Joe Haldeman is no Luddite. As a science fiction writer, speculating about advanced technology is his business. In real life, he’s a dedicated Mac user, carries an iPhone in his pocket, and he’s looking forward to getting an iPad in a few weeks.
But when it comes time to write the latest of his two-dozen novels, he unplugs from the Internet and other digital distractions.
“I get up around 4:30 or so, and just make some coffee, and write for a couple of hours in longhand out on the porch,” he told me in the latest Copper Robot Podcast. “My porch doesn’t have any electricity, but I have little oil lamps. I light up a couple of oil lamps, and it’s all quiet. I like the soft light. And I just write. I write into blank books, usually spiral-bound books.” He writes using fountain pens.
via Science fiction writer Joe Haldeman discusses unplugging to create » Copper Robot.
Nearly every topic has a canon, a set of classics that you need to know. These works are recognized as key touchpoints of analysis and understanding. Technology, though, seems to resist that sort of thing. We think of it as something that is changing too fast for anything to remain relevant for long.
But it is precisely because technology does change that its lasting works are so important. What remains after round after around of creative destruction has proven its value. Many of the works that reach that threshold are scholarship, but certainly not all of them. We tried to reach deep and wide with this canon. We began with more than 200 suggestions from tech writers and scholars on Twitter and whittled them down to this core group.
Nucleic Acids Res. 2010 Aug 3. [Epub ahead of print]A practical, bioinformatic workflow system for large data sets generated by next-generation sequencing.Cantacessi C, Jex AR, Hall RS, Young ND, Campbell BE, Joachim A, Nolan MJ, Abubucker S, Sternberg PW, Ranganathan S, Mitreva M, Gasser RB.Department of Veterinary Science, The University of Melbourne, 250 Princes Highway, Werribee, Victoria 3030, Australia, Institute of Parasitology, Department of Pathobiology, University of Veterinary Medicine Vienna, A-1210 Vienna, Austria, Genome Sequencing Center, Department of Genetics, Washington University School of Medicine, MO 63108, Biology Division, California Institute of Technology, CA 91125, USA and Department of Chemistry and Biomolecular Sciences, Macquarie University, Sydney, New South Wales 2109, Australia.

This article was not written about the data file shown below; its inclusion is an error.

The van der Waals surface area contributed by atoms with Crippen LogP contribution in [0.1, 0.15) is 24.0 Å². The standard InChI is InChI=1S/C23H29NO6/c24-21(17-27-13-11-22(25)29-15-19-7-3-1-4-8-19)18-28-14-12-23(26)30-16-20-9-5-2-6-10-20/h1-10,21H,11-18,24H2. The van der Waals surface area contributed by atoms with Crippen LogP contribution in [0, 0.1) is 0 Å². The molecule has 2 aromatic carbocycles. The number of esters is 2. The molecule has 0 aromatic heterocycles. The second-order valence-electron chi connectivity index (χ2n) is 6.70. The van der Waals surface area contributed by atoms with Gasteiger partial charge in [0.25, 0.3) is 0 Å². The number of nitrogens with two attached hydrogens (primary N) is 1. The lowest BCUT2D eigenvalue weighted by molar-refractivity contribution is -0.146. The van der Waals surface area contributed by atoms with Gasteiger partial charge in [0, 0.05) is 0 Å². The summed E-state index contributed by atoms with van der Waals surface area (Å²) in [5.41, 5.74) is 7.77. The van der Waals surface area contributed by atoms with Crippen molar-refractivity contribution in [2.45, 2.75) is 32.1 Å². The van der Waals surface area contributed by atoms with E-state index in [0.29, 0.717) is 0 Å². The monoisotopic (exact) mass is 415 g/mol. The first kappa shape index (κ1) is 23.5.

via A practical, bioinformatic workflow system for lar… [Nucleic Acids Res. 2010] – PubMed result.
BMC Bioinformatics. 2010 Sep 9;11(1):455. [Epub ahead of print]
Next generation tools for genomic data generation, distribution, and visualization.
Nix DA, Di Sera TL, Dalley BK, Milash BA, Cundick RM, Quinn KS, Courdy SJ.
BACKGROUND: With the rapidly falling cost and availability of high throughput sequencing and microarray technologies, the bottleneck for effectively using genomic analysis in the laboratory and clinic is shifting to one of effectively managing, analyzing, and sharing genomic data.
RESULTS: Here we present three open-source, platform independent, software tools for generating, analyzing, distributing, and visualizing genomic data. These include a next generation sequencing / microarray LIMS and analysis project center (GNomEx); an application for annotating and programmatically distributing genomic data using the community vetted DAS/2 data exchange protocol (GenoPub); and a standalone Java Swing application (GWrap) that makes cutting edge command line analysis tools available to those who prefer graphical user interfaces. Both GNomEx and GenoPub use the rich client Flex/Flash web browser interface to interact with Java classes and a relational database on a remote server. Both employ a public-private user-group security model enabling controlled distribution of patient and unpublished data alongside public resources. As such, they function as genomic data repositories that can be accessed manually or programmatically through DAS/2-enabled client applications such as the Integrated Genome Browser.
CONCLUSIONS: These tools have gained wide use in our core facilities, research laboratories and clinics and are freely available for non-profit use. See http://sourceforge.net/projects/gnomex/, http://sourceforge.net/projects/genoviz/, and http://sourceforge.net/projects/useq.
PMID: 20828407 [PubMed – as supplied by publisher]
via Next generation tools for genomic data generation,… [BMC Bioinformatics. 2010] – PubMed result.